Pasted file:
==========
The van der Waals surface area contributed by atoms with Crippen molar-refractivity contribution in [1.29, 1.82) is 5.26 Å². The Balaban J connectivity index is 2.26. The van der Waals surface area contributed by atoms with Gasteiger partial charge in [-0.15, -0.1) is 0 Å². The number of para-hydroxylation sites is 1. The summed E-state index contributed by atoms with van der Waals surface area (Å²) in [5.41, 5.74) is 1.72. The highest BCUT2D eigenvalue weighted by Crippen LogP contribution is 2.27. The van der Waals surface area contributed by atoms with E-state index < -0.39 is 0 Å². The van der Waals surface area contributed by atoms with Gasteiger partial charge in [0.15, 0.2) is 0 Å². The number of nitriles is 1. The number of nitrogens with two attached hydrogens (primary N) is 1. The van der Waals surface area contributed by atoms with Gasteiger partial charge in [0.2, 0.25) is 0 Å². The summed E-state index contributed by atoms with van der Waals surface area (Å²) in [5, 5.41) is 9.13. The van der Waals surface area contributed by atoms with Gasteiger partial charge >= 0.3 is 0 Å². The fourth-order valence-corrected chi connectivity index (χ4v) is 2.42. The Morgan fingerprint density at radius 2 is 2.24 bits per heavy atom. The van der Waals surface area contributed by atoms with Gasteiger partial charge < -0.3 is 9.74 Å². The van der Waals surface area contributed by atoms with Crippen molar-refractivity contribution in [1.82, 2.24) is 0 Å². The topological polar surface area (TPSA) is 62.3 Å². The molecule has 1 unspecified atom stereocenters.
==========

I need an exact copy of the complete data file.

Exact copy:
The van der Waals surface area contributed by atoms with Crippen molar-refractivity contribution in [1.29, 1.82) is 5.26 Å². The Balaban J connectivity index is 2.26. The van der Waals surface area contributed by atoms with Gasteiger partial charge in [-0.15, -0.1) is 0 Å². The number of para-hydroxylation sites is 1. The summed E-state index contributed by atoms with van der Waals surface area (Å²) in [5.41, 5.74) is 1.72. The highest BCUT2D eigenvalue weighted by Crippen LogP contribution is 2.27. The van der Waals surface area contributed by atoms with E-state index < -0.39 is 0 Å². The van der Waals surface area contributed by atoms with Gasteiger partial charge in [0.15, 0.2) is 0 Å². The number of nitriles is 1. The number of nitrogens with two attached hydrogens (primary N) is 1. The van der Waals surface area contributed by atoms with Gasteiger partial charge in [0.2, 0.25) is 0 Å². The summed E-state index contributed by atoms with van der Waals surface area (Å²) in [5, 5.41) is 9.13. The van der Waals surface area contributed by atoms with Gasteiger partial charge >= 0.3 is 0 Å². The fourth-order valence-corrected chi connectivity index (χ4v) is 2.42. The Morgan fingerprint density at radius 2 is 2.24 bits per heavy atom. The van der Waals surface area contributed by atoms with Gasteiger partial charge < -0.3 is 9.74 Å². The van der Waals surface area contributed by atoms with Crippen molar-refractivity contribution in [1.82, 2.24) is 0 Å². The topological polar surface area (TPSA) is 62.3 Å². The molecule has 1 unspecified atom stereocenters.